“I wish a paper magazine journal was available. I understand there would be a cost involved.”
The cost of publishing and distributing a paper magazine is truly formidable. Our Network leadership determined in 2008 that online publishing was our best option to deliver educational articles to our members, as it does not siphon off money better dedicated to building up the Legal Defense Fund. Since then, publishing and distributing magazines has only become more expensive, so we stand by our first decision. Thank you for understanding.
“VERY easy format to use. And all the links work! Good job.”
“I’m one of the Adobe Acrobat-challenged and I’ve gotta tell you the new format is too cool. I’m only on page two but it came right up without me trying to get a PDF time after time by refreshing till I was so frustrated. This is a great format. Thank you.”
“For the record, I prefer the old newsletter format.”
“YAY! I’m so happy to have the journal as a web page! Thank you!”
Thank you for all of your emails! My ongoing challenge is meeting all of our members’ needs. I sincerely hope this month’s journal makes strides toward that goal, and if it falls short, be assured I’ll continue taking steps to make the most out of website formatting while keeping the Network’s educational monthly publication accessible to the largest number of members.
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by Gila Hayes
I was wrong, and I’m really pleased that I was! In January of 2010, citing violent crime and a stagnant economy, I predicted that we were in for increased crime in 2010 and beyond. A few weeks ago, however, I read that CNN reports that for the first half of 2011 violent crime dropped, and even property crime declined a little. Who would have guessed? John Lott’s blog alerted me to the CNN report that tells the good news. With more states legalizing concealed carry and more new gun owners, citizens–armed and unarmed alike–must seem poorer prospects to robbers and rapists.
It seems that I should offer our readers some deep thoughts in this January edition of the Network’s journal. What I have to say focuses on our gratitude to Network members for helping our organization grow.
I am touched by how many members add a contribution to their membership renewals when they renew online and am also pleased when a member simply goes to the website and sends in a contribution, or as one of our affiliate instructors does from time to time, spontaneously sends a check for the Legal Defense Fund with no prompting or requests from us whatsoever.
I think we’ve all experienced contributing to an organization because they work toward a goal we believe in only to later regret lending support after discarding pounds of unwanted junk mail or hitting the Delete key on hundreds of over-amped spam mailings from an organization you only wished to help grow. I’ve suffered donor’s remorse, and I’m determined that our Network will never create those sentiments. That’s why our Network’s contribution efforts are extremely low key–an option on the Network website, followed up by our personal thanks when a member or benefactor contributes. I promise we’ll never hound you with follow up requests for more!
To each member who joined the Network’s growing ranks in 2011 and to all of our many renewing Network members, thank you for taking the time to study and understand the issues you may face after defending yourself or your family. Thank you for choosing the Network as part of your solution. As outlined earlier in this journal, we have expanded our initial educational program for new members, knowing that if we can front-load the educational part of your preparations, you will be better prepared to avoid mistakes, errors or confusion that can really cause trouble after acting in self defense. Your membership in the Network is responsible for growth of the Network’s Legal Defense Fund and its increased ability to help defend Network members. Thanks to you, the Network is stronger and better prepared to come to the legal defense of members like you. The words “Thank You” don’t even come close to expressing my gratitude for your participation in the Network.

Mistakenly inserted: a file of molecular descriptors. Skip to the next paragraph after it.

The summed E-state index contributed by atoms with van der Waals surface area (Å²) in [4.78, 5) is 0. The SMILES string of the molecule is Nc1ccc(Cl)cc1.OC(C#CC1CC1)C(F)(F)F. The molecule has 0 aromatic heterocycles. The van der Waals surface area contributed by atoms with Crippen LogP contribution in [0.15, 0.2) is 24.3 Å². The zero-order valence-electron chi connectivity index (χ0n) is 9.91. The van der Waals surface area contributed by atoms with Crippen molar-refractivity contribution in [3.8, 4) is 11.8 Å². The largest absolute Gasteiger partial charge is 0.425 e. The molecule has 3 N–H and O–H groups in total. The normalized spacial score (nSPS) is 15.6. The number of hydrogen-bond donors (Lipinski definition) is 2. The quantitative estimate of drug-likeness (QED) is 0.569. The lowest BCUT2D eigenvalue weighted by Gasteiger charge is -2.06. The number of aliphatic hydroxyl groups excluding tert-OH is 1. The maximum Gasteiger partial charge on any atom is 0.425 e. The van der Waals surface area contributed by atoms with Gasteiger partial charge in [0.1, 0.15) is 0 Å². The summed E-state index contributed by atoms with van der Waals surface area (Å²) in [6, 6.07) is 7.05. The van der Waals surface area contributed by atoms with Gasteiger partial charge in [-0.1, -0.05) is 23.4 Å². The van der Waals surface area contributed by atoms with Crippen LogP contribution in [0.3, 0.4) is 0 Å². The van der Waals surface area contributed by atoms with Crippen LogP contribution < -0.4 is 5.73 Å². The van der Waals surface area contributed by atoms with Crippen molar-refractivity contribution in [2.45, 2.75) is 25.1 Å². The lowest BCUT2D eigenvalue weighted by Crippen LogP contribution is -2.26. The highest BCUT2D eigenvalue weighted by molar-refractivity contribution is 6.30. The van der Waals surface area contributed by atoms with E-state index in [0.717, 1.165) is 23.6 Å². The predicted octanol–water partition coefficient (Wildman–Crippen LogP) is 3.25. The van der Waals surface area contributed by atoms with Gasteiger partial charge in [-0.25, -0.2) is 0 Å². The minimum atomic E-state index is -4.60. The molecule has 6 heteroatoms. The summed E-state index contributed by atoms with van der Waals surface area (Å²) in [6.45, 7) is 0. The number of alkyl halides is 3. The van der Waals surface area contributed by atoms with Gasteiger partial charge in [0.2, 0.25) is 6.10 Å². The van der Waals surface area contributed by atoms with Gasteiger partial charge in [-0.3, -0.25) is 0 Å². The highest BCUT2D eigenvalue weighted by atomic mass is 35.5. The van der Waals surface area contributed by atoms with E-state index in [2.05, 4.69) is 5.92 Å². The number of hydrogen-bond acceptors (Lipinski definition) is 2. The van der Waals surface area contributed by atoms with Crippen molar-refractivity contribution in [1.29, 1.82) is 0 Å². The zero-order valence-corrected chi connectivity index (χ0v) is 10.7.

Some follow up to my December editorial, in which I commented that some of our members, active participants on a number of Internet forums and online chat groups, included a live link to the Network in their signature line. Since I’m not a big participant in forums, I became aware of this practice when our website optimization service showed multiple visitors coming from certain Internet forums. Following the trail back, I’d find a post to a forum thread that while it had nothing to do with the Network, was read by someone who noticed the Network’s link in the signature line and visited our website to see what it was all about. What a great idea, I thought, so in December’s journal editorial I asked members to consider doing the same in their forum activities. Not long thereafter I visited by phone with a member who said he’d give it a try. Sure enough, soon the website visitor “came from” log showed visits tracking back to our member “Caribou” who had done as he said he would, and thus sent other gunowners to the Network’s website. Thank you, “Caribou,” “10th Mtn,” and “Craig_VA” and all the rest of you out there in Internet-land who are doing the same! I really appreciate it!
In closing, 2011 has been a great year for the Network! I thank each of you participating in this tremendous enterprise and for your role in the Network’s success. My enthusiasm for the unknown that lies ahead in the days and weeks of 2012 ahead is boundless and I look forward to sharing the Network’s fifth year with you.